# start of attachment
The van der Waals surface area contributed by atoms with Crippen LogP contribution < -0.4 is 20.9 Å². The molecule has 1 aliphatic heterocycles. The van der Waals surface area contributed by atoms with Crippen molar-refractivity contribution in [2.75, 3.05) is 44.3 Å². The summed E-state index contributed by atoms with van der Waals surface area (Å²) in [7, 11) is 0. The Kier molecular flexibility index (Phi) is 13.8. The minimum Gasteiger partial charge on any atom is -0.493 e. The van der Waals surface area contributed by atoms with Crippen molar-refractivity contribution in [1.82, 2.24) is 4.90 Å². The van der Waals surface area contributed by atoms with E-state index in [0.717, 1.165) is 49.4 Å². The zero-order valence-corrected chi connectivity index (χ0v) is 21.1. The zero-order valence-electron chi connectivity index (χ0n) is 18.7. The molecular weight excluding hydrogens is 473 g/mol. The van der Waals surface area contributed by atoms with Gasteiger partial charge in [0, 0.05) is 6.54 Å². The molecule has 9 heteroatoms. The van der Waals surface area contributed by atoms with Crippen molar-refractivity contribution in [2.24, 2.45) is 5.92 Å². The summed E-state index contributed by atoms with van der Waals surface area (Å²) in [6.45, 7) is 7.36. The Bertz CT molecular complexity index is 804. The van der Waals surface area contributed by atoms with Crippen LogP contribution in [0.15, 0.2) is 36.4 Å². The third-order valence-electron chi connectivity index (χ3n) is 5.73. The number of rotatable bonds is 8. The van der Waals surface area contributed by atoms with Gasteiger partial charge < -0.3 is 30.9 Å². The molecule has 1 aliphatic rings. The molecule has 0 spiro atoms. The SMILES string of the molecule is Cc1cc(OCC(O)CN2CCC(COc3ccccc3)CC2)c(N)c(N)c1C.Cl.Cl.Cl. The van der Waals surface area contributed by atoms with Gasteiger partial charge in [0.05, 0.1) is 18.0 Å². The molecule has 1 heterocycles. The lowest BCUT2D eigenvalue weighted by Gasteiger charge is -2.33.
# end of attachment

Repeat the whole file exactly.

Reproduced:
The van der Waals surface area contributed by atoms with Crippen LogP contribution < -0.4 is 20.9 Å². The molecule has 1 aliphatic heterocycles. The van der Waals surface area contributed by atoms with Crippen molar-refractivity contribution in [2.75, 3.05) is 44.3 Å². The summed E-state index contributed by atoms with van der Waals surface area (Å²) in [7, 11) is 0. The Kier molecular flexibility index (Phi) is 13.8. The minimum Gasteiger partial charge on any atom is -0.493 e. The van der Waals surface area contributed by atoms with Crippen molar-refractivity contribution in [1.82, 2.24) is 4.90 Å². The van der Waals surface area contributed by atoms with E-state index in [0.717, 1.165) is 49.4 Å². The zero-order valence-corrected chi connectivity index (χ0v) is 21.1. The zero-order valence-electron chi connectivity index (χ0n) is 18.7. The molecular weight excluding hydrogens is 473 g/mol. The van der Waals surface area contributed by atoms with Gasteiger partial charge in [0, 0.05) is 6.54 Å². The molecule has 9 heteroatoms. The van der Waals surface area contributed by atoms with Crippen molar-refractivity contribution in [2.24, 2.45) is 5.92 Å². The summed E-state index contributed by atoms with van der Waals surface area (Å²) in [6.45, 7) is 7.36. The Bertz CT molecular complexity index is 804. The van der Waals surface area contributed by atoms with Crippen LogP contribution in [0.15, 0.2) is 36.4 Å². The third-order valence-electron chi connectivity index (χ3n) is 5.73. The number of rotatable bonds is 8. The van der Waals surface area contributed by atoms with Gasteiger partial charge < -0.3 is 30.9 Å². The molecule has 1 aliphatic rings. The molecule has 0 spiro atoms. The SMILES string of the molecule is Cc1cc(OCC(O)CN2CCC(COc3ccccc3)CC2)c(N)c(N)c1C.Cl.Cl.Cl. The van der Waals surface area contributed by atoms with Gasteiger partial charge in [0.05, 0.1) is 18.0 Å². The molecule has 1 heterocycles. The lowest BCUT2D eigenvalue weighted by Gasteiger charge is -2.33.